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Atomistic simulations of dynamic interaction between grain boundaries and solute clusters Wicaksono, Aulia Tegar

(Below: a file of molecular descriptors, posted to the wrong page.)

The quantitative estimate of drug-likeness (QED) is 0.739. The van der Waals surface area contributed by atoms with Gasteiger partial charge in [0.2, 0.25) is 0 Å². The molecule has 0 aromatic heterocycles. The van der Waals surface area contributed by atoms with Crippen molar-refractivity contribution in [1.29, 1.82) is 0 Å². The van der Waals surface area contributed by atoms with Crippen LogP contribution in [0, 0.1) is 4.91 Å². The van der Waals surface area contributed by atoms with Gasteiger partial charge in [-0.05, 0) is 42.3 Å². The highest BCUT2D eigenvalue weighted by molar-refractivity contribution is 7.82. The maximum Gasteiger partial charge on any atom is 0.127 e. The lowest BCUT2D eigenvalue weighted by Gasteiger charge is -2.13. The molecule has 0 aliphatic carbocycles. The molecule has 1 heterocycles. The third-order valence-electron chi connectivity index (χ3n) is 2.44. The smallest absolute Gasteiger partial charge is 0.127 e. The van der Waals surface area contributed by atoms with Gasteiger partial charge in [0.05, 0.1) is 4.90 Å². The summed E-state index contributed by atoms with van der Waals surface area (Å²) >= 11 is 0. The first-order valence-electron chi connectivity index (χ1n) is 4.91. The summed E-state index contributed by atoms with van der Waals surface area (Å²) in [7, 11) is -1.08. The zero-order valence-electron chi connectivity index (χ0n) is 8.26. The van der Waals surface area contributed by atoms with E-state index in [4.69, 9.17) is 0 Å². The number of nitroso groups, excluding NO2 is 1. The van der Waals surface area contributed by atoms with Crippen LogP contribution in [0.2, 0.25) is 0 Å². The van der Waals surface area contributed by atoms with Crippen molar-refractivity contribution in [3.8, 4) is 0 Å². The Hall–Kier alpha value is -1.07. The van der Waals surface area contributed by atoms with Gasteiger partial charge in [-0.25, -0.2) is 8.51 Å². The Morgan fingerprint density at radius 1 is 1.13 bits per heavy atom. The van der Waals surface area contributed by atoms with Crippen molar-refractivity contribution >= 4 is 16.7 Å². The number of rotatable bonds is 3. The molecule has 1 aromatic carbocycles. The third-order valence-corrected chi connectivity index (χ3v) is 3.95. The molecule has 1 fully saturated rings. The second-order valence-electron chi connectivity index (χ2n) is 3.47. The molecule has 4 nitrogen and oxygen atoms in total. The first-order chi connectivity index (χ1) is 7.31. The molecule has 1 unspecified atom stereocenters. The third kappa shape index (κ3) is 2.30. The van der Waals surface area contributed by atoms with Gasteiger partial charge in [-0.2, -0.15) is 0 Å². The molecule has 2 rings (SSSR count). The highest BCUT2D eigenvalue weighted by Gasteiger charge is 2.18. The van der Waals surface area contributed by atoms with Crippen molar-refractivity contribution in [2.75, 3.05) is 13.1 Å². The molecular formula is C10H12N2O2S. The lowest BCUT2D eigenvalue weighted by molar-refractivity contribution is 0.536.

Microstructure evolution during material processing is determined by a number of factors, such as the kinetics of grain boundary migration in the presence of impurities, which can take form of solid solution, second-phase precipitates or clusters. The dynamic interaction between grain boundaries and clusters has not been explored. In this work, a variety of simulation tools are utilized to approach this problem from an atomistic perspective. Atomistic simulations are first implemented to explore the parameter space of the solute drag problem, i.e. grain boundary migration in a binary ideal solid solution system, via a kinetic Monte Carlo framework. Depending on their diffusivity, solute atoms are capable of modifying the structure of a migrating boundary, leading to a diffusion-dependent drag pressure. A phenomenological model adapted from the Cahn model is proposed to explain the simulation results. The interaction between clusters and a migrating grain boundary is studied next using molecular dynamics simulations. The iron helium (Fe-He) system is chosen as the object of the study. A preliminary step towards such a study is to investigate the grain boundary migration in pure bcc Fe. An emphasis is placed upon demonstrating the correlation between the migration of curved and planar boundaries. Evidence that verifies such a correlation is established, based on the analyses on the shapes, the kinetics and the migration mechanism of both types of boundaries. Next, the formation of He clusters in the bulk and grain boundaries of Fe is examined. The cluster formation at the boundary occurs at a lower rate relative to that in the bulk. This is attributed to the boundary being a slow diffusion channel for interstitial He atoms. The overall effect of clusters on the boundary migration is twofold. Clusters reduce the boundary mobility via segregation; the magnitude of their effect can be rationalized using the Cahn model in the zero velocity limit. Clusters also act as pinning sources, delaying or even completely halting the boundary migration. A phenomenological model adapted from the Zener pinning model is used to discuss the role of clusters on grain boundary migration.

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